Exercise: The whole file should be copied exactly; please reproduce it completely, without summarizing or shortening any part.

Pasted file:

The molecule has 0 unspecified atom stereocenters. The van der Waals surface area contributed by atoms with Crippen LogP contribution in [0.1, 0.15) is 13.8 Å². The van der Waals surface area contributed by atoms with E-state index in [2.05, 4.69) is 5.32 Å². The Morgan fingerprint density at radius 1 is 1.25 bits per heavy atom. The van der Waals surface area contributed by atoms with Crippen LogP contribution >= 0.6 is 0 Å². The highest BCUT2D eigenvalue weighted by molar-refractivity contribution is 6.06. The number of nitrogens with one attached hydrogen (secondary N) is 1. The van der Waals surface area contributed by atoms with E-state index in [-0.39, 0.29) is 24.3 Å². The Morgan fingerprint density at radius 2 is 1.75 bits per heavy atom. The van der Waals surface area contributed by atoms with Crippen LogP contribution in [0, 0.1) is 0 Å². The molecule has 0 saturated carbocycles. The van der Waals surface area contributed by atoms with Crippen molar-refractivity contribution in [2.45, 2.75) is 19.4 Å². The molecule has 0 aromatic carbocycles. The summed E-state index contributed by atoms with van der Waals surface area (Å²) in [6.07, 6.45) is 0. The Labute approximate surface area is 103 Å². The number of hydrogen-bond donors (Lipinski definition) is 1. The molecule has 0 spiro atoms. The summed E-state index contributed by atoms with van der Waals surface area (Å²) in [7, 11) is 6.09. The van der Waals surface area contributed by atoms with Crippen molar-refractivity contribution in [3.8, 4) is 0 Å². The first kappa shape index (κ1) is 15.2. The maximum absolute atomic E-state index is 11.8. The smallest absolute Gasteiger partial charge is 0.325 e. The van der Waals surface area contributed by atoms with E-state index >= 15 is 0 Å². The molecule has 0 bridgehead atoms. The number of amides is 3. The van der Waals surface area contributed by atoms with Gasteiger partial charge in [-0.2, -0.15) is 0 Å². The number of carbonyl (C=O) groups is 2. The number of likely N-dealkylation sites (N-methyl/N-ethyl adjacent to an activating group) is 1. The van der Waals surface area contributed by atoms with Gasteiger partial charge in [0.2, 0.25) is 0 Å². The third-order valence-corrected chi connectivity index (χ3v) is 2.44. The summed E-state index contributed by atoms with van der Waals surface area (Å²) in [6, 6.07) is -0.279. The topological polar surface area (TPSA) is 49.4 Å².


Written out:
The molecule has 0 unspecified atom stereocenters. The van der Waals surface area contributed by atoms with Crippen LogP contribution in [0.1, 0.15) is 13.8 Å². The van der Waals surface area contributed by atoms with E-state index in [2.05, 4.69) is 5.32 Å². The Morgan fingerprint density at radius 1 is 1.25 bits per heavy atom. The van der Waals surface area contributed by atoms with Crippen LogP contribution >= 0.6 is 0 Å². The highest BCUT2D eigenvalue weighted by molar-refractivity contribution is 6.06. The number of nitrogens with one attached hydrogen (secondary N) is 1. The van der Waals surface area contributed by atoms with E-state index in [-0.39, 0.29) is 24.3 Å². The Morgan fingerprint density at radius 2 is 1.75 bits per heavy atom. The van der Waals surface area contributed by atoms with Crippen LogP contribution in [0, 0.1) is 0 Å². The molecule has 0 saturated carbocycles. The van der Waals surface area contributed by atoms with Crippen molar-refractivity contribution in [2.45, 2.75) is 19.4 Å². The molecule has 0 aromatic carbocycles. The summed E-state index contributed by atoms with van der Waals surface area (Å²) in [6.07, 6.45) is 0. The Labute approximate surface area is 103 Å². The number of hydrogen-bond donors (Lipinski definition) is 1. The molecule has 0 spiro atoms. The summed E-state index contributed by atoms with van der Waals surface area (Å²) in [7, 11) is 6.09. The van der Waals surface area contributed by atoms with Crippen molar-refractivity contribution in [3.8, 4) is 0 Å². The first kappa shape index (κ1) is 15.2. The maximum absolute atomic E-state index is 11.8. The smallest absolute Gasteiger partial charge is 0.325 e. The van der Waals surface area contributed by atoms with E-state index >= 15 is 0 Å². The molecule has 0 bridgehead atoms. The number of amides is 3. The van der Waals surface area contributed by atoms with Gasteiger partial charge in [-0.2, -0.15) is 0 Å². The number of carbonyl (C=O) groups is 2. The number of likely N-dealkylation sites (N-methyl/N-ethyl adjacent to an activating group) is 1. The van der Waals surface area contributed by atoms with Gasteiger partial charge in [0.2, 0.25) is 0 Å². The third-order valence-corrected chi connectivity index (χ3v) is 2.44. The summed E-state index contributed by atoms with van der Waals surface area (Å²) in [6, 6.07) is -0.279. The topological polar surface area (TPSA) is 49.4 Å².